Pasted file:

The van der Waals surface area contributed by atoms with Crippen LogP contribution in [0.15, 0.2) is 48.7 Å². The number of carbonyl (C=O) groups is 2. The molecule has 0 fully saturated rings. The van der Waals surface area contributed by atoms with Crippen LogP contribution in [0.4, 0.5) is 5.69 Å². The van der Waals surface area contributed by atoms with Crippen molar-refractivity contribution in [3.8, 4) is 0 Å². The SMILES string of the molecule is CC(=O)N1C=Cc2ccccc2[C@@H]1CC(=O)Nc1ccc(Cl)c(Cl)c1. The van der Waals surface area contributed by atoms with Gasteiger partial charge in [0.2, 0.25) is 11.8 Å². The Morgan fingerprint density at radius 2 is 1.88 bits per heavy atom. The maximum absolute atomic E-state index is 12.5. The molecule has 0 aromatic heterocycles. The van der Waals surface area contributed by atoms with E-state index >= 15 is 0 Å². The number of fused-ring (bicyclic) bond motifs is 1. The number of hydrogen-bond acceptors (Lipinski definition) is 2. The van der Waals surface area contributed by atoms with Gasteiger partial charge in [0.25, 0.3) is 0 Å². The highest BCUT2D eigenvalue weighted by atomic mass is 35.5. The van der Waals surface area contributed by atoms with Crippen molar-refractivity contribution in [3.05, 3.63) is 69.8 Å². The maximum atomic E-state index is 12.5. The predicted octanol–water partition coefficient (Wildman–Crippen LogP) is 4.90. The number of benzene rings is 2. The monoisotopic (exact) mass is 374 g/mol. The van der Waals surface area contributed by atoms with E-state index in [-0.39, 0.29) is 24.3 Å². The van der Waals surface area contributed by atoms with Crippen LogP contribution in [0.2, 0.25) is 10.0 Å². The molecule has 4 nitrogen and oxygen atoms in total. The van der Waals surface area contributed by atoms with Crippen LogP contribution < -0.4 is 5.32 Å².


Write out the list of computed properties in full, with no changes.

The van der Waals surface area contributed by atoms with Crippen LogP contribution in [0.15, 0.2) is 48.7 Å². The number of carbonyl (C=O) groups is 2. The molecule has 0 fully saturated rings. The van der Waals surface area contributed by atoms with Crippen LogP contribution in [0.4, 0.5) is 5.69 Å². The van der Waals surface area contributed by atoms with Crippen molar-refractivity contribution in [3.8, 4) is 0 Å². The SMILES string of the molecule is CC(=O)N1C=Cc2ccccc2[C@@H]1CC(=O)Nc1ccc(Cl)c(Cl)c1. The van der Waals surface area contributed by atoms with Gasteiger partial charge in [0.2, 0.25) is 11.8 Å². The Morgan fingerprint density at radius 2 is 1.88 bits per heavy atom. The maximum absolute atomic E-state index is 12.5. The molecule has 0 aromatic heterocycles. The van der Waals surface area contributed by atoms with E-state index >= 15 is 0 Å². The number of fused-ring (bicyclic) bond motifs is 1. The number of hydrogen-bond acceptors (Lipinski definition) is 2. The van der Waals surface area contributed by atoms with Gasteiger partial charge in [0.25, 0.3) is 0 Å². The highest BCUT2D eigenvalue weighted by atomic mass is 35.5. The van der Waals surface area contributed by atoms with Crippen molar-refractivity contribution in [3.05, 3.63) is 69.8 Å². The maximum atomic E-state index is 12.5. The predicted octanol–water partition coefficient (Wildman–Crippen LogP) is 4.90. The number of benzene rings is 2. The monoisotopic (exact) mass is 374 g/mol. The van der Waals surface area contributed by atoms with E-state index in [-0.39, 0.29) is 24.3 Å². The van der Waals surface area contributed by atoms with Crippen LogP contribution in [0.2, 0.25) is 10.0 Å². The molecule has 4 nitrogen and oxygen atoms in total. The van der Waals surface area contributed by atoms with Crippen LogP contribution < -0.4 is 5.32 Å².